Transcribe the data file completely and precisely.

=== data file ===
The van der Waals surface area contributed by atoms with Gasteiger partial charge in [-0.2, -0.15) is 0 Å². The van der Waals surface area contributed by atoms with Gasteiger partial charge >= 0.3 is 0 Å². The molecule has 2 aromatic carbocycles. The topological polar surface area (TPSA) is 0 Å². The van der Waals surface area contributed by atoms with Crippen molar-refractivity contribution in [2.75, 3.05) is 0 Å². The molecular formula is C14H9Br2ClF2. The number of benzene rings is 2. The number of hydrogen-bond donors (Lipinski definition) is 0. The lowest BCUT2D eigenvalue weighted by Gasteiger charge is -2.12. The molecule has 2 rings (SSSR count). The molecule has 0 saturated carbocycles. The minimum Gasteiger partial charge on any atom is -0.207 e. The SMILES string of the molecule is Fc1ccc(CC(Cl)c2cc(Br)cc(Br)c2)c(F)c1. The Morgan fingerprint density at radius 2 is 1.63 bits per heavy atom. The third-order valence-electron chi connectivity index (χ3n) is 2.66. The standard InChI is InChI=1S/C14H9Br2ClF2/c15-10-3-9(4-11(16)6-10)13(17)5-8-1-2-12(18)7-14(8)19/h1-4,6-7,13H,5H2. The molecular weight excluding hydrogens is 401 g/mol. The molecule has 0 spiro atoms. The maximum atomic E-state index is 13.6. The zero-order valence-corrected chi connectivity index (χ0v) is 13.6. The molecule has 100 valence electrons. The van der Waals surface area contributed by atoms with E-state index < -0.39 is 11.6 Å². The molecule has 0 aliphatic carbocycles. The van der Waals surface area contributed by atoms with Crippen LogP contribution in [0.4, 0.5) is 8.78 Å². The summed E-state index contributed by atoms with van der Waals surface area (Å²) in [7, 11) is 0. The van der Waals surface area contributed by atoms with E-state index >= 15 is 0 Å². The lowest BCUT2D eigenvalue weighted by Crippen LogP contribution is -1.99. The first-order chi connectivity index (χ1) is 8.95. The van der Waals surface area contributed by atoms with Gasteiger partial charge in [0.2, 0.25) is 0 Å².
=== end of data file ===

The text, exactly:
The van der Waals surface area contributed by atoms with Gasteiger partial charge in [-0.2, -0.15) is 0 Å². The van der Waals surface area contributed by atoms with Gasteiger partial charge >= 0.3 is 0 Å². The molecule has 2 aromatic carbocycles. The topological polar surface area (TPSA) is 0 Å². The van der Waals surface area contributed by atoms with Crippen molar-refractivity contribution in [2.75, 3.05) is 0 Å². The molecular formula is C14H9Br2ClF2. The number of benzene rings is 2. The number of hydrogen-bond donors (Lipinski definition) is 0. The lowest BCUT2D eigenvalue weighted by Gasteiger charge is -2.12. The molecule has 2 rings (SSSR count). The molecule has 0 saturated carbocycles. The minimum Gasteiger partial charge on any atom is -0.207 e. The SMILES string of the molecule is Fc1ccc(CC(Cl)c2cc(Br)cc(Br)c2)c(F)c1. The Morgan fingerprint density at radius 2 is 1.63 bits per heavy atom. The third-order valence-electron chi connectivity index (χ3n) is 2.66. The standard InChI is InChI=1S/C14H9Br2ClF2/c15-10-3-9(4-11(16)6-10)13(17)5-8-1-2-12(18)7-14(8)19/h1-4,6-7,13H,5H2. The molecular weight excluding hydrogens is 401 g/mol. The molecule has 0 spiro atoms. The maximum atomic E-state index is 13.6. The zero-order valence-corrected chi connectivity index (χ0v) is 13.6. The molecule has 100 valence electrons. The van der Waals surface area contributed by atoms with E-state index < -0.39 is 11.6 Å². The molecule has 0 aliphatic carbocycles. The van der Waals surface area contributed by atoms with Crippen LogP contribution in [0.4, 0.5) is 8.78 Å². The summed E-state index contributed by atoms with van der Waals surface area (Å²) in [7, 11) is 0. The van der Waals surface area contributed by atoms with E-state index >= 15 is 0 Å². The lowest BCUT2D eigenvalue weighted by Crippen LogP contribution is -1.99. The first-order chi connectivity index (χ1) is 8.95. The van der Waals surface area contributed by atoms with Gasteiger partial charge in [0.2, 0.25) is 0 Å².